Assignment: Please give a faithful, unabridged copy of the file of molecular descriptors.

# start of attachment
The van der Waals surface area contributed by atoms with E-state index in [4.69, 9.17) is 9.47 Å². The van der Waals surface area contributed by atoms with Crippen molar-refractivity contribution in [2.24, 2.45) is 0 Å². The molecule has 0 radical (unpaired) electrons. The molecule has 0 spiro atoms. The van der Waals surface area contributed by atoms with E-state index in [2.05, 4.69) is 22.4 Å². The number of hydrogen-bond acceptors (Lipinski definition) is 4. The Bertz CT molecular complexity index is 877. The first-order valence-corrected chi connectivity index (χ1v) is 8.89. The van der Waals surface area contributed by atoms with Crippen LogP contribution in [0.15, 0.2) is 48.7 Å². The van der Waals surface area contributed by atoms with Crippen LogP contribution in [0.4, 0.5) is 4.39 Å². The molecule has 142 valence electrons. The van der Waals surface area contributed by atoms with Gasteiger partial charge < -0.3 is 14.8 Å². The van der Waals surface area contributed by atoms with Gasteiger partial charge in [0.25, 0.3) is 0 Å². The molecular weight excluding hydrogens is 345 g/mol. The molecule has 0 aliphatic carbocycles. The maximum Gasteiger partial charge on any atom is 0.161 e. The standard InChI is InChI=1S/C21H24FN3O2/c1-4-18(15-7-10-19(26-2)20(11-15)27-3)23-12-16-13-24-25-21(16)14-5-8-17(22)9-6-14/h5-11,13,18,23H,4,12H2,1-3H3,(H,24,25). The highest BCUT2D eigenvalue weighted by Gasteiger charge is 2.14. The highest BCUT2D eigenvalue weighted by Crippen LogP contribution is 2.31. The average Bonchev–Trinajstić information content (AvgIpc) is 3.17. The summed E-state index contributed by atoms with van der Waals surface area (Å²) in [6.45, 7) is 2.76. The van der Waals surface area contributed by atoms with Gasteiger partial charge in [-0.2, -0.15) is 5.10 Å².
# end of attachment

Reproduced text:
The van der Waals surface area contributed by atoms with E-state index in [4.69, 9.17) is 9.47 Å². The van der Waals surface area contributed by atoms with Crippen molar-refractivity contribution in [2.24, 2.45) is 0 Å². The molecule has 0 radical (unpaired) electrons. The molecule has 0 spiro atoms. The van der Waals surface area contributed by atoms with E-state index in [2.05, 4.69) is 22.4 Å². The number of hydrogen-bond acceptors (Lipinski definition) is 4. The Bertz CT molecular complexity index is 877. The first-order valence-corrected chi connectivity index (χ1v) is 8.89. The van der Waals surface area contributed by atoms with Crippen LogP contribution in [0.15, 0.2) is 48.7 Å². The van der Waals surface area contributed by atoms with Crippen LogP contribution in [0.4, 0.5) is 4.39 Å². The molecule has 142 valence electrons. The van der Waals surface area contributed by atoms with Gasteiger partial charge < -0.3 is 14.8 Å². The van der Waals surface area contributed by atoms with Gasteiger partial charge in [0.25, 0.3) is 0 Å². The molecular weight excluding hydrogens is 345 g/mol. The molecule has 0 aliphatic carbocycles. The maximum Gasteiger partial charge on any atom is 0.161 e. The standard InChI is InChI=1S/C21H24FN3O2/c1-4-18(15-7-10-19(26-2)20(11-15)27-3)23-12-16-13-24-25-21(16)14-5-8-17(22)9-6-14/h5-11,13,18,23H,4,12H2,1-3H3,(H,24,25). The highest BCUT2D eigenvalue weighted by Gasteiger charge is 2.14. The highest BCUT2D eigenvalue weighted by Crippen LogP contribution is 2.31. The average Bonchev–Trinajstić information content (AvgIpc) is 3.17. The summed E-state index contributed by atoms with van der Waals surface area (Å²) in [6.45, 7) is 2.76. The van der Waals surface area contributed by atoms with Gasteiger partial charge in [-0.2, -0.15) is 5.10 Å².